Updated: Nov 2
In 2022 Four siblings between ages 8 and 1 drowned in a catastrophic Kentucky flood when they were swept from parents’ arms. The parents held onto their kids for as long as possible, but the children were eventually pulled away by the force of the current. In one related article buzzfeed.com wrote “Weather disasters like this are inextricably linked to human-induced climate change. The planet has already warmed 2.1 degrees Fahrenheit since 1880, according to NASA, making disasters worse.”
In July 2023 a family of five from Charleston, South Carolina, were on their way to a gathering in PA when their vehicle was hit by a “wall of water” from Hough’s Creek. The mother perished and the body of the two-year-old girl was discovered 30 miles away. The rescue efforts of hundreds of people using “K-9s, sonar, drones, boats, divers, heavy equipment, GPS mapping and air units", recovered the body of the 9-month-old baby two days later. The police chief said: “The mass casualty incident, like these, which we have never seen before, (is) unbelievable and devastating to all the families involved”. CNN reported “Over the past month, parts of interior New England and the Northeast have seen 200% to 300% of their average monthly rainfall, …. Floods are among the deadliest weather hazards in the US, according to the National Weather Service. … A flash flood can happen anywhere intense rain falls faster than the soil can absorb, and generally happen within a short time period after rain, making them more life-threatening, according to the National Weather Service.”
In my opinion, the demise of these children are unrecognized climate change related deaths.
In a recent conference organized by ENBEL I learned some very relevant facts. Climatic data shows that 50-year floods are 13.9% more common now due to climate change, making them occur on average every four years. A study out of Royal National Lifeboat Institution shows that drowning is the #1 injury on the rise from climate change induced flooding. (Sindall R, Mecrow T, Queiroga AC, et al Drowning risk and climate change: a state-of-the-art review Injury Prevention 2022;28:185-191) They explain that climate change is an overlooked threat multiplier for drowning. In neither of the two cases mentioned above were the deaths of the children recognized as due to climate change.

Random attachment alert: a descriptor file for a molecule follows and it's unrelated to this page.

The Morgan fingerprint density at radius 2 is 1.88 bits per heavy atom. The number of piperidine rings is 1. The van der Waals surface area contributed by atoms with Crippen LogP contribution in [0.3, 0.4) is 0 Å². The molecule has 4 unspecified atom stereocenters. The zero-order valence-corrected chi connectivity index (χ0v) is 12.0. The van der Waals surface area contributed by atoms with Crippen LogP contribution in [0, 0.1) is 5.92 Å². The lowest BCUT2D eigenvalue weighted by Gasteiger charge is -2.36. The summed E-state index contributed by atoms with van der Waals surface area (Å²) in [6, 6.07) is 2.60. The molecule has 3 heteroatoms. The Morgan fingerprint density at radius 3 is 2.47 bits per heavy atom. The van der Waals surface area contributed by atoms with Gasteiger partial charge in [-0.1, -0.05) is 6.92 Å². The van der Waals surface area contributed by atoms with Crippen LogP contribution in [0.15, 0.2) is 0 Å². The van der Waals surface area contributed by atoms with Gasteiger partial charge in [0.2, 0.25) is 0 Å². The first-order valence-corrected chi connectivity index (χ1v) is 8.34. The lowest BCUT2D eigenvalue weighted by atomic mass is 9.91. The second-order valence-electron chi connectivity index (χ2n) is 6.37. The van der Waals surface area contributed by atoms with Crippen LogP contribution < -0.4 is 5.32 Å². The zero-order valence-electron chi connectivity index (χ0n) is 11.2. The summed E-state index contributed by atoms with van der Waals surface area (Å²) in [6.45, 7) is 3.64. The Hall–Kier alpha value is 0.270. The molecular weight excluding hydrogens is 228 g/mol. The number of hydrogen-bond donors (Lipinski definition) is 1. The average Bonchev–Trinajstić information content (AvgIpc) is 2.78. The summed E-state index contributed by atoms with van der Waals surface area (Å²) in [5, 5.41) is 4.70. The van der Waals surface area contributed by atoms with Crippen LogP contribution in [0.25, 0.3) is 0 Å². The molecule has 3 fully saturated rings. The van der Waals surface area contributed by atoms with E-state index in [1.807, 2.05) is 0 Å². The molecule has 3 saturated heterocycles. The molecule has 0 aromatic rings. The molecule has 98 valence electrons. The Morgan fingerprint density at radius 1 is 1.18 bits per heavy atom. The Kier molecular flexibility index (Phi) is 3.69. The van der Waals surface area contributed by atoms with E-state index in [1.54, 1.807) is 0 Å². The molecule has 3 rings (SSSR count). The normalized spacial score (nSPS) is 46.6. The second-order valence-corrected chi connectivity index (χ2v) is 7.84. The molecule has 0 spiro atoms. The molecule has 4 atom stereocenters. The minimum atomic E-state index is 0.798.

According to their website “by bringing together leaders in climate change and health research, the project ‘Enhancing Belmont Research Action to support EU policy making on climate change and health (ENBEL)’ aims to support EU, international and national policy making with the aim of shaping low-carbon economies and build climate resilience.” The executive director of PSR PA, Tonyehn Verkitus and myself attended the conference organized by ENBEL with the purpose of gaining up to date education on climate and health. We were also given an opportunity to present our work on the clinical tool that PSR PA has developed titled OCAREER. Our poster presentation “A Practical Tool to Assess the Effects of Climate and Health” showcased how this mnemonic prompts clinician to ask questions about the social determinants of health that are exacerbated by risk of climate change, how to code the clinical encounter for payment and for data collection purposes and finally how to refer and provide resources when risks are identified in a patient. (psrpa.org/ocareer)
Also, at the ENBEL conference I had the chance to see the people who filmed and investigated perhaps the first climate change related occupational disease. Ten years ago, an alarming number of sugar cane workers in Nicaragua were either dying from heat related illnesses or ending up on dialysis from kidney failure. The picture of kidney disease of non-traditional origin emerged as being due to working in extreme heat conditions. While These workers had always worked long hours, conducting manually demanding tasks, the rise in global surface temperature exacerbated their exposure to temperatures that are not physiologically adaptable without appropriate interventions. CKD-NT has been documented in many other countries where agricultural workers face similar increasingly harsh climactic conditions.
Climate change related deaths are here and in plain sight. The increasing frequency and intensity of floods, hurricanes, and hot temperatures have contributed to the deaths of many people where the connection to climate disruption has been unrecognized. The tragedy of their loss is not reversible, but recognition of the cause is a mandatory step towards protection of vulnerable populations. When patterns such as CKD-NT show the importance of intervention, it is unfathomable for governments not to act in preventing deaths of children who are ripped out of their parent’s arms by the hands of climate chaos.